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October 17, 2017, 03:52:56 pm
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CSCC Reports 2017: Whitby Sea Kayaking  - June 2017

In what I believe to be a first for the club, Naomi, Fiona, Matt, Stephen and Dan paddled the coast between Robin Hood’s Bay and Staithes in North Yorkshire over three days at the start of June.  We were extremely lucky with the weather and it was a very enjoyable trip.

It was a long drive up from London to Whitby though and that was something of an adventure in itself.  Stephen’s Astra required the services of the AA as he crossed the Yorkshire Moors and national park volunteers (identifying a captive audience) regaled him and Naomi with tales of local legends as they awaited rescue.
 
We were staying with Naomi’s parents in Whitby and having popped in briefly to say hello we headed off for an evening paddle.  We launched at the slip next to Whitby golf club which proved ideal (a small, free public car park was nearby) and we headed along the beach towards Sandsend.  The conditions were excellent (flat sea and no wind), so we continued along the coast past cliffs which were attractive in spite of historical mining of shale for alum.  We made our first spotting of a solitary seal before we returned to our launching point.  On our return to Ian and Denise’s place we were treated to a delicious BBQ and then we turned in for the night.

Day 2 was the main event of the weekend – a trip from Whitby to Robin Hood’s Bay and back.  This was a long (16 mile) committing paddle and would only have been doable by our group in good conditions, but fortunately the weather was perfect and the sea calm.  We launched from the slipway next to the Captain Cook Museum by the old swing bridge in the centre of Whitby (pay and display car park there) and made our way through the pretty town and out of the harbour.

Everything proceeded smoothly for a few minutes, but we were sticking quite close to the cliffs to enjoy the view and that proved unwise.  We were suddenly hit by a large wave passing over a reef and it broke on two of us.  An attempt at surfing failed, leading to a swim and rescue practice (thanks, Stephen!)  Fortunately the water wasn’t that cold and we soon warmed up and continued along our way – a bit further out from the cliffs now.  We learned later that there was a 14 stone shark in Whitby, but fortunately he had stayed away while we were swimming about!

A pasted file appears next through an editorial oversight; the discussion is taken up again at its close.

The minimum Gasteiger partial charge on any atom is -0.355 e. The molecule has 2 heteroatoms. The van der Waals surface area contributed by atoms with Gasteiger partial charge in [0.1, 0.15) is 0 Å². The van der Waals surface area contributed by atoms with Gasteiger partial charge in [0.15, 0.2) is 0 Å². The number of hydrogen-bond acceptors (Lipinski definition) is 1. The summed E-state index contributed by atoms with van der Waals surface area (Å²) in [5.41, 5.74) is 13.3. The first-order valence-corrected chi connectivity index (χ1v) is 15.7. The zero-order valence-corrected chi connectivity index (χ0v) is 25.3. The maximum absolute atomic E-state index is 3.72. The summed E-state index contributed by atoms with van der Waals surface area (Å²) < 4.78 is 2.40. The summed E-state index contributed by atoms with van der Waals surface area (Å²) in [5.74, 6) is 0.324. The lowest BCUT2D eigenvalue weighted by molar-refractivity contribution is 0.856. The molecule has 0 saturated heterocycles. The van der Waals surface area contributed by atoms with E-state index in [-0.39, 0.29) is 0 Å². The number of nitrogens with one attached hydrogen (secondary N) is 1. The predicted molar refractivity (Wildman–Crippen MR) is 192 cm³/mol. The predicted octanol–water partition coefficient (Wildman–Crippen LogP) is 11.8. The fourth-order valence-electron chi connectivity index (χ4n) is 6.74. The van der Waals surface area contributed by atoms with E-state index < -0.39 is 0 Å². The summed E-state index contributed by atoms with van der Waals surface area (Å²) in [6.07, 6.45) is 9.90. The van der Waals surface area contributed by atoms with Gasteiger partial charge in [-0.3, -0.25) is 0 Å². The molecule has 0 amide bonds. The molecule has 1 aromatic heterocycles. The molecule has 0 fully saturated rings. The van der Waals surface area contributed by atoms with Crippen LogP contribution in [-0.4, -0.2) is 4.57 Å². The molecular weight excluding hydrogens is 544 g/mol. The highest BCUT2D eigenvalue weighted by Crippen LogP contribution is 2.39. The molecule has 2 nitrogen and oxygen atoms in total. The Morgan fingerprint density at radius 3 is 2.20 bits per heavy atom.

Finding a place to stop for lunch wasn’t that easy, because it was virtually continuous cliffs all the way and the small rocky beaches were being hit by waves.  However, we made it ashore without incident in a quiet spot and those who needed to emptied out the water from boats and waterproofs.

Our next stop was Robin Hood’s bay which lived up to its reputation as a delightful village with a beautiful sandy beach.  As it was a warm day, we chose to land by the ice cream van and then went for a little wander into town to buy some sweets.  By the time we launched for our return journey the tide seemed to be turning and we stayed well away from the eddies in the bays to take full advantage of it.  This way we saw lots of the cute guillemots swimming about and another seal.

In the evening we headed into town to sample some of Whitby’s famous fish and chips and settled on 'Trenchers' which was excellent.  To walk off our dinner we went for a stroll around the harbour and up the steps to Whitby Abbey, passing the jet shops and kipper smokehouse along the way.  Then after a drink in the Station pub we headed back to Naomi’s parents’ house for a well earned sleep.


Day 3 was a shorter paddle to leave some energy for the long drive back to London.  Following a hearty breakfast of local kippers, bacon and sausages, we paddled from Runswick Bay to Staithes and back.  Runswick bay slip had proved a good launching point, after we had just managed to squeeze our cars into the pay and display.  As we launched we were hit by hail, but fortunately that soon stopped.

There followed another very enjoyable scenic paddle, but again there were some powerful waves close to the shore over shallow rocks and we made our approach to Staithes harbour extremely carefully.  We were lucky that a fishing boat appeared at just the right time to lead us in.  We then enjoyed a leisurely lunch and ice cream at Staithes and noted that it had a slip and would have made a possible alternative launching point.  On the paddle back to Runswick Bay the wind had got up and we were paddling straight into it, but everyone coped really well.

Our thanks go to Ian and Denise for all their hospitality.

More photos here.

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